This series by American studies professor Ben Railton explores the connections between America’s past and present.
I don’t like being scared, but some of the books I returned to most often and eagerly in a childhood full of reading were those in the Scary Stories to Tell in the Dark series. This seems to be a relatively common human experience: while most of us prefer to avoid fright as much as possible, we collectively, consistently gravitate to scary stories.
Some of the most famous scary stories feature supernatural villains, sources of fear that are found outside our familiar settings. Yet as terrifying as those threats can be, they don’t hand a candle to the horrors that we humans ourselves can embody. This Halloween, reading some of the foundational American scary stories from a trio of the nation’s early 19th century creative writers — Washington Irving, Edgar Allan Poe, and Charles Brockden Brown — can help us shiver along with the spookiest sides of society and self alike.
The scary story of Washington Irving’s that has endured most potently in our collective memories across the more than two centuries since its 1819 publication is “The Legend of Sleepy Hollow.” On the surface, “Legend” seems to present a supernatural horror, as its everyman protagonist, the bookish and meek schoolteacher Ichabod Crane, is terrorized by a mystical local legend known as the Headless Horseman. Yet long before he encounters the Horseman, Crane has a powerful human rival, the wealthy and privileged Brom Bones (“the hero of the country”), against whom Crane is contending for the hand of local beauty Katrina Van Tassel. After the Headless Horseman gets the best of Crane, running him out of town in a genuinely spooky nighttime chase scene, Brom “who, shortly after his rival’s disappearance conducted the blooming Katrina in triumph to the altar, was observed to look exceedingly knowing whenever the story of Ichabod was related, and always burst into a hearty laugh.” The horror in Irving’s scary story is nothing more (and nothing less) than a human bully, one willing to terrorize the weak to get what he wants.
Both the Headless Horseman and Brom Bones are still outside of the main character being terrorized in Irving’s story. But some of the scariest early American stories feature horrors that emerge from inside the protagonists themselves. Edgar Allan Poe, the author most responsible for bringing the global genre of Gothic horror to America, wrote about such internal threats in numerous stories, but never more frighteningly than in “The Black Cat” (1843). Poe’s narrator, a seemingly ordinary man living with his wife and their many pets (including the titular feline), slowly goes mad and commits a series of brutal murders, first of multiple cats and then of his wife. He describes his own dissolution as something somehow out of his control, writing, “In their consequences, these events have terrified — have tortured — have destroyed me.” Yet he is the author of that destruction, not only of his wife but of his own freedom, as “the rabid desire to say something” prompts him to lead the police directly to the spot where he has entombed his murdered wife. In the story’s final sentences the narrator calls the black cat a “hideous beast whose craft had seduced me into murder,” but clearly that phrase better describes his own tortured psyche.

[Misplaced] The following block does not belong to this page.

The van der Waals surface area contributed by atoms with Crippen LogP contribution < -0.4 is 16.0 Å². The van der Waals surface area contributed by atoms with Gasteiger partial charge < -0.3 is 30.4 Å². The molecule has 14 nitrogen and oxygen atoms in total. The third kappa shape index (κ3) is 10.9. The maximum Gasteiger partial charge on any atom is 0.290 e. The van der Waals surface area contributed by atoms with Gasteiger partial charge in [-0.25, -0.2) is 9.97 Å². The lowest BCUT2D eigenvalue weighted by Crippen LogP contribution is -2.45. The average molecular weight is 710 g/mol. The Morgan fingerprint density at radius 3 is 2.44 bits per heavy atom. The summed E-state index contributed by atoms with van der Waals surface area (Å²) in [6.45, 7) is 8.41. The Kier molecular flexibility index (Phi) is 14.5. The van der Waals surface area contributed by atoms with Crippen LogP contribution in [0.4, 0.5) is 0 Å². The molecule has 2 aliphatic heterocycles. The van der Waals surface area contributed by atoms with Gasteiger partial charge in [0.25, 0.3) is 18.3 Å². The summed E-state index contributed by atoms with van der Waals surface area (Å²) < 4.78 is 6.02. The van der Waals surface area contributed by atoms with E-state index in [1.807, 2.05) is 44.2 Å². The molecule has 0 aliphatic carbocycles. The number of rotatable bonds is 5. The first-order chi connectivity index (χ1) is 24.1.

Nearly half a century before Poe published his tale of a descent into murderous madness, Charles Brockden Brown, one of the earliest American novelists, wrote a scary story that linked such terrifying transformations to the United States itself. Brown’s Wieland; or, the Transformation: An American Tale (1798) tells the story of Theodore Wieland, the son of German immigrants and a seemingly successful family man who begins to hear voices that order him to murder his wife and four children. Narrated by Theodore’s impressionable sister Clara, and based in part on a horrific 1781 crime in Tomhannock, New York, Wieland presents various possible reasons for Theodore’s descent, from a family history of madness to religious extremism to a mysterious neighbor. Yet the novel refuses to provide any definitive answers, with Theodore’s eventual suicide leaving Clara and the reader alike forever mystified about the true sources of his murderous rampage.
In one of his next novels, Arthur Mervyn; or, Memoirs of the Year 1793 (1799), Brown told a fictionalized story of an external terror all too common to that late 18th century period: the 1793 Philadelphia yellow fever epidemic. As we know all too well in 2022 America, the dangers of epidemics are likewise directly linked to and amplified by human behaviors. Another of Edgar Allan Poe’s scariest stories, “The Masque of the Red Death” (1842), captures those inextricable ties between health crises and human horrors. The titular epidemic is indeed terrifying: “No pestilence had ever been so fatal, or so hideous.” But just as horrific is the “voluptuous scene” of the “masked ball of the most unusual magnificence” that the “happy and dauntless” Prince Prospero throws for his wealthy friends while outside that epidemic rages. When the Red Death finds a way to attend Prospero’s ball and destroy him and his friends despite their best efforts to wall themselves off from the suffering of their peers, the destruction feels as ironic and deserved as it does horrific and tragic.
Poe ends “Masque” by writing that “Darkness and Decay and the Red Death held illimitable dominion over all.” Hopefully they do not and will not, despite the horrors both external and internal that face us here in late 2022. But Halloween offers an excellent occasion to revisit foundational scary stories that remind us of those horrors, and the all too human shivers they induce.
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